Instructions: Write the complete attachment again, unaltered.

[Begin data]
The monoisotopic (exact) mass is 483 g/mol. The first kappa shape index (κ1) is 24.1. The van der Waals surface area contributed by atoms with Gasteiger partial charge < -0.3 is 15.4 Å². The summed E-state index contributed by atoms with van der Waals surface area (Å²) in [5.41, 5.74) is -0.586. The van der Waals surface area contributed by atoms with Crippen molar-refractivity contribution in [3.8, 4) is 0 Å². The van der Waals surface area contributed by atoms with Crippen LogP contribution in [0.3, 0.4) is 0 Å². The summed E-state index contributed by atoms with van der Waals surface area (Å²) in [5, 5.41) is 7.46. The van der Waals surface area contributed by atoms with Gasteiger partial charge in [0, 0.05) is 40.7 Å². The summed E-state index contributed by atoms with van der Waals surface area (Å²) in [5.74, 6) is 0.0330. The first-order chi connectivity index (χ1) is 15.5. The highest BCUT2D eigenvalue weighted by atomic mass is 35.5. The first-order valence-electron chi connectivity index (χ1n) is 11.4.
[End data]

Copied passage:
The monoisotopic (exact) mass is 483 g/mol. The first kappa shape index (κ1) is 24.1. The van der Waals surface area contributed by atoms with Gasteiger partial charge < -0.3 is 15.4 Å². The summed E-state index contributed by atoms with van der Waals surface area (Å²) in [5.41, 5.74) is -0.586. The van der Waals surface area contributed by atoms with Crippen molar-refractivity contribution in [3.8, 4) is 0 Å². The van der Waals surface area contributed by atoms with Crippen LogP contribution in [0.3, 0.4) is 0 Å². The summed E-state index contributed by atoms with van der Waals surface area (Å²) in [5, 5.41) is 7.46. The van der Waals surface area contributed by atoms with Gasteiger partial charge in [0, 0.05) is 40.7 Å². The summed E-state index contributed by atoms with van der Waals surface area (Å²) in [5.74, 6) is 0.0330. The first-order chi connectivity index (χ1) is 15.5. The highest BCUT2D eigenvalue weighted by atomic mass is 35.5. The first-order valence-electron chi connectivity index (χ1n) is 11.4.